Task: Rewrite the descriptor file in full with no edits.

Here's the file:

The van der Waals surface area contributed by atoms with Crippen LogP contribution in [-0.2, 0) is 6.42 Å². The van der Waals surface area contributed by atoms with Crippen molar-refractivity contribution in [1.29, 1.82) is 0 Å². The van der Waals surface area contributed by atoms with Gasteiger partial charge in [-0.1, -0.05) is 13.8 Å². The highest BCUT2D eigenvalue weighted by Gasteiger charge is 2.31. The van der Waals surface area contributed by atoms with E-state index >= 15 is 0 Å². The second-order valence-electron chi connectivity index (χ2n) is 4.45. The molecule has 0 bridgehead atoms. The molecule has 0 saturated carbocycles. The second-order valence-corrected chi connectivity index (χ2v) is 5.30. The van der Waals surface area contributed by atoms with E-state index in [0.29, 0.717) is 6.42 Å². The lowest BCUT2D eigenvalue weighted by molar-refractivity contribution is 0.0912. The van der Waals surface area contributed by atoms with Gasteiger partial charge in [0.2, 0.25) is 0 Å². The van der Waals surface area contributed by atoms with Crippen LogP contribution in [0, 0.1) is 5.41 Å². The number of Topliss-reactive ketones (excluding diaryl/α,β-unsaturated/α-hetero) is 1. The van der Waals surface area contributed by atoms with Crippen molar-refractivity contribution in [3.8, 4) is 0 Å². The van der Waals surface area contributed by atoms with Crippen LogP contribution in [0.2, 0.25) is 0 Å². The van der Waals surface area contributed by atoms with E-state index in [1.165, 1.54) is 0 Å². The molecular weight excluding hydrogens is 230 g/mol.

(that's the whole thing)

The van der Waals surface area contributed by atoms with Crippen LogP contribution in [-0.2, 0) is 6.42 Å². The van der Waals surface area contributed by atoms with Crippen molar-refractivity contribution in [1.29, 1.82) is 0 Å². The van der Waals surface area contributed by atoms with Gasteiger partial charge in [-0.1, -0.05) is 13.8 Å². The highest BCUT2D eigenvalue weighted by Gasteiger charge is 2.31. The van der Waals surface area contributed by atoms with E-state index >= 15 is 0 Å². The second-order valence-electron chi connectivity index (χ2n) is 4.45. The molecule has 0 bridgehead atoms. The molecule has 0 saturated carbocycles. The second-order valence-corrected chi connectivity index (χ2v) is 5.30. The van der Waals surface area contributed by atoms with E-state index in [0.29, 0.717) is 6.42 Å². The lowest BCUT2D eigenvalue weighted by molar-refractivity contribution is 0.0912. The van der Waals surface area contributed by atoms with Gasteiger partial charge in [0.2, 0.25) is 0 Å². The van der Waals surface area contributed by atoms with Crippen LogP contribution in [0, 0.1) is 5.41 Å². The number of Topliss-reactive ketones (excluding diaryl/α,β-unsaturated/α-hetero) is 1. The van der Waals surface area contributed by atoms with Crippen molar-refractivity contribution in [3.8, 4) is 0 Å². The van der Waals surface area contributed by atoms with Crippen LogP contribution in [0.2, 0.25) is 0 Å². The van der Waals surface area contributed by atoms with E-state index in [1.165, 1.54) is 0 Å². The molecular weight excluding hydrogens is 230 g/mol.